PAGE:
Under this context, some people draw the juxtaposition saying that there are the digital world and the real world. However, Mark uses a different taxonomy. There’s a physical world and a digital world. And the real world is actually both. Using technologies like AR/VR to be present in places that they physically can’t be is not only powerful but also real. [2]

[1] In another Mark Zuckerberg’s interview with Lex Fridman, Mark Zuckerberg: Meta, Facebook, Instagram, and the Metaverse, it mentioned the goal of the metaverse is not to build technology for people to interact with, but to build technology for people to interact with each other.

[2] This is another view on what’s “real”, which is different from Weekly I/O #22.2, “Virtual is not opposed to real but opposed to actual”. The French philosopher Gilles Deleuze stated that both actual and virtual are fully real. While the former has a concrete existence, the latter does not, but it is no less real for that fact. Like some conceptual inventions which people pursue, such as freedom, equality, justice, we won’t say these aren’t real just because they are virtual or haven’t been realized. This distinction is initially treated as an esoteric interest only to specialists in the field of ontology. However, since the advent of computer games, or more especially now we have Virtual Reality technology, this distinction has become more essential. It reminds us that what is seen or experienced on screen is still real, even if it is not actual.

4. Another way to think about money’s effect on happiness is money gives an atmosphere of growth. Being able to spend more money is proof of growth.

Book: The Happiness Project: Or, Why I Spent a Year Trying to Sing in the Morning, Clean My Closets, Fight Right, Read Aristotle, and Generally Have More Fun

Can money buy happiness? If yes, there’s not only consumerist indulgence that can lead to happiness.

Like Gretchen Rubin, the book’s author, I also very rarely feel cash register happiness. Instead, I’m usually struck by buyer’s remorse when spending money. Why I’m still motivated to buy things? In this case, the author provides another explanation: money’s effect can be part of the “atmosphere of growth” [1]. Being able to spend more money to provide for loved ones or strangers, to master something new, to possess an admired object, or even just to buy organic food, is proof of growth. In this way, material growth is the evidence of spiritual growth, which is also very satisfying and can bring happiness.

One source of happiness is changing. We measure our present against the past, and we’re happy if we see positive change. In a study, people were asked whether they wanted a job paid 30,000 in year one, 40,000 in year two and 50,000 in year three, or a job paid 60,000 in year one, 50,000 in year two and 40,000 in year three. In general, people preferred the first option given the fact that they would earn 30,000 more in the second option [2]. Though their decision might seem irrational, the people who chose the first option took the importance of growth to happiness into consideration. People are very sensitive to relative changes, for better or worse.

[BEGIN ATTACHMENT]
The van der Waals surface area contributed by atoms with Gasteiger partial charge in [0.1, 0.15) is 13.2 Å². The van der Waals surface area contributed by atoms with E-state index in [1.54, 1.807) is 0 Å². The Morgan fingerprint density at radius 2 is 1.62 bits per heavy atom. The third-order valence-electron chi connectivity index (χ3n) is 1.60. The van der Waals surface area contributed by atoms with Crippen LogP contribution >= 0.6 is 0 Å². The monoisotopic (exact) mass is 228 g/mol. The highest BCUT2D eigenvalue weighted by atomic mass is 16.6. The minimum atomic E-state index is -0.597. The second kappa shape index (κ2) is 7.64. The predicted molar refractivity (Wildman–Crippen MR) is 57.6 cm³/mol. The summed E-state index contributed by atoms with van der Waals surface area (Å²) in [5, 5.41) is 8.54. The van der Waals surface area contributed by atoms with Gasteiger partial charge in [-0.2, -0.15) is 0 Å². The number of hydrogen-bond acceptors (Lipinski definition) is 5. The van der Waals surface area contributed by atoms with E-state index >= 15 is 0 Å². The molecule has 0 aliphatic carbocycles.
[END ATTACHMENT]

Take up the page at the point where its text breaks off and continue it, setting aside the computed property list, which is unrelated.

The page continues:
The novelist Lisa Grunwald came up with a brilliant summation of this happiness principle: “Best is good, better is best.”

[1] In her study of happiness, Gretchen Rubin identified The Eight Splendid Truths of Happiness, where the atmosphere of growth is the first splendid truth of happiness.

[2] If we also consider the time value of money, choosing the second option will be even more lucrative.

5. How to find a healthy balance between self-acceptance and self-actualization? Enthusiastic Self-improvement.

Article: How do we balance the healthy belief that we’re “enough as we are” with the healthy desire for self-improvement?

One of the most challenging and interesting struggles is to balance between self-acceptance, “I’m satisfied as who I am now”, and self-actualization, “I should strive for excellence and actualize my full potential”. When facing failure, the former prevents us from negative emotions while the latter motivates us to try more. However, the two mindsets are contradicted each other.

Spencer Greenberg has an interesting approach called Enthusiastic Self-improvement: “I am enough as I am, but I’m really excited about continually becoming a better and better version of myself!”

That’s it. Thanks for reading and hope you enjoy it. If you would like to receive the content every Sunday, sign up below 😎



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Cheng-Wei Hu | 胡程維

Cheng-Wei Hu | 胡程維